So what did Castillo do with the results? “I concluded that Sally is a true mutt.”
Health and Behavior Benefits to Testing
“Knowing a dog’s heritage can help identify temperament traits,” said Lisa Peterson of the AKC. “Breed-specific training is important. If the majority breed is listed in these tests, it will aid an owner in how to approach training and socialization.” Peterson added, “For example, Cecilia thought she had a border collie, the obsessive compulsive breed of the dog world. Knowing that Sally has some husky, which tends to be more independent, means Cecilia may approach training in a different way.”
Like Castillo, you don’t have to do anything with the information, or like Lewis, you can joke about it with your dog park buddies and other friends. Lewis says, “We’ve made a lot of non-dog owners think we're crazy when we tell them about the testing!” Information gained from dog DNA-testing also has the following applications:
You may consider altering your training style based on behavior related to certain breeds. Sporting dogs like Labradors need significant daily exercise to prevent boredom-based destruction. Guard dogs like German shepherds are naturally protective and can be aggressive without appropriate socialization. Toy breeds like papillons can be notoriously difficult to housebreak, so patience is required.
Inform your veterinarian if your mix has any breed known to have difficulties with anesthesia. For example, greyhound or whippet breeds have low body fat, and part collies are sensitive to ivermectin, a compound used in some heartworm preventives.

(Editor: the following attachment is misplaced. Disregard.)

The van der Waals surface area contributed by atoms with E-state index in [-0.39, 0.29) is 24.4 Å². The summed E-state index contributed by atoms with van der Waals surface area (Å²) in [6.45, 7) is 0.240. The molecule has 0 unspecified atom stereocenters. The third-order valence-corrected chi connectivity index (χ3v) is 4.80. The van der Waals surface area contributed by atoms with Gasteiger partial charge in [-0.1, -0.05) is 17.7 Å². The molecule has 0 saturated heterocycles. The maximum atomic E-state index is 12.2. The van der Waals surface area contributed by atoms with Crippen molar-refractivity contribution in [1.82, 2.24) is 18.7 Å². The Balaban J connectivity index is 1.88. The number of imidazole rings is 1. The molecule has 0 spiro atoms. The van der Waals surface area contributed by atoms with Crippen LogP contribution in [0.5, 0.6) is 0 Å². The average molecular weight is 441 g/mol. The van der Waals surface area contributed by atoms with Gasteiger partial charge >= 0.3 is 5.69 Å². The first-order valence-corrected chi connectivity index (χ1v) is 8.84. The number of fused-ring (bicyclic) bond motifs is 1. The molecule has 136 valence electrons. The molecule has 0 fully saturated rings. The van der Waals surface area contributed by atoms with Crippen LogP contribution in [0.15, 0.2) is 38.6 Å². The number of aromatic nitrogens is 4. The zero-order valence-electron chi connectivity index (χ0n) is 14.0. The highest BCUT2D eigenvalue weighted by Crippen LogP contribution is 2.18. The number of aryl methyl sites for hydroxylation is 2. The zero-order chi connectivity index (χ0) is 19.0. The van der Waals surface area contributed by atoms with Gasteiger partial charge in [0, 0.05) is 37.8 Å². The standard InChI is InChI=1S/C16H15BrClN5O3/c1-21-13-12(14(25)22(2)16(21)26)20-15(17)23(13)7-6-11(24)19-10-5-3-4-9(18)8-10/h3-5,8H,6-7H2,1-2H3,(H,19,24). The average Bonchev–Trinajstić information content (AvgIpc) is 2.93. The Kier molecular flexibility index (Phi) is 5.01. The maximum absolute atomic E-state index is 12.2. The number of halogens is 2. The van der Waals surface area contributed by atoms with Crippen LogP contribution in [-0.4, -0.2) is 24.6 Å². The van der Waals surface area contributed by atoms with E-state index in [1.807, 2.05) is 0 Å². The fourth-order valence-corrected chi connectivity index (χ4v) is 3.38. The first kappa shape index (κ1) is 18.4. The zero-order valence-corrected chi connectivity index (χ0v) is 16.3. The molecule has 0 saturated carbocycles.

Familiarize yourself with the breeds’ predisposition toward certain diseases. Miniature schnauzers are prone to inflammation of the pancreas. Dalmatians are prone to uric acid stones. Old English sheepdogs are prone to a type of anemia.
Explore performance activities that you may not have considered for your dog; these may include agility exercises for herding breeds or field tests for hunting dogs.
Add to your exercise choices. If your dog’s ancestry includes a water-oriented breed, such as poodle or Newfoundland, see if it will enjoy learning how to swim.
Consider going to dog shows to look for visual evidence of other breeds that might be related to your dog.
Create a fun pedigree document discussing historical backgrounds of breeds rather than specific parents.
Make a scrapbook using your dog’s photos and photos of the known breeds of your mix. Consider including other people’s opinions of your dog’s heritage mix, no matter how bizarre it might be. The scrapbook could even include a funny illustration of your dog by using parts of magazine photos to piece together a collage.
Mutt Owners Get the Last Laugh
Family history information about your dog’s breed heritage won’t change the way you feel about your pet. You will love your dog just the same, but curiosity killed the cat, or in this case, dog, and satisfaction brought him back. You won’t be lost for words the next time someone asks you about your favorite canine companion, no matter how unusual the breeding turns out to be. In fact, where mutts are concerned, the funkier the mix of breeds turns out to be, the better and more entertaining answers you’ll have.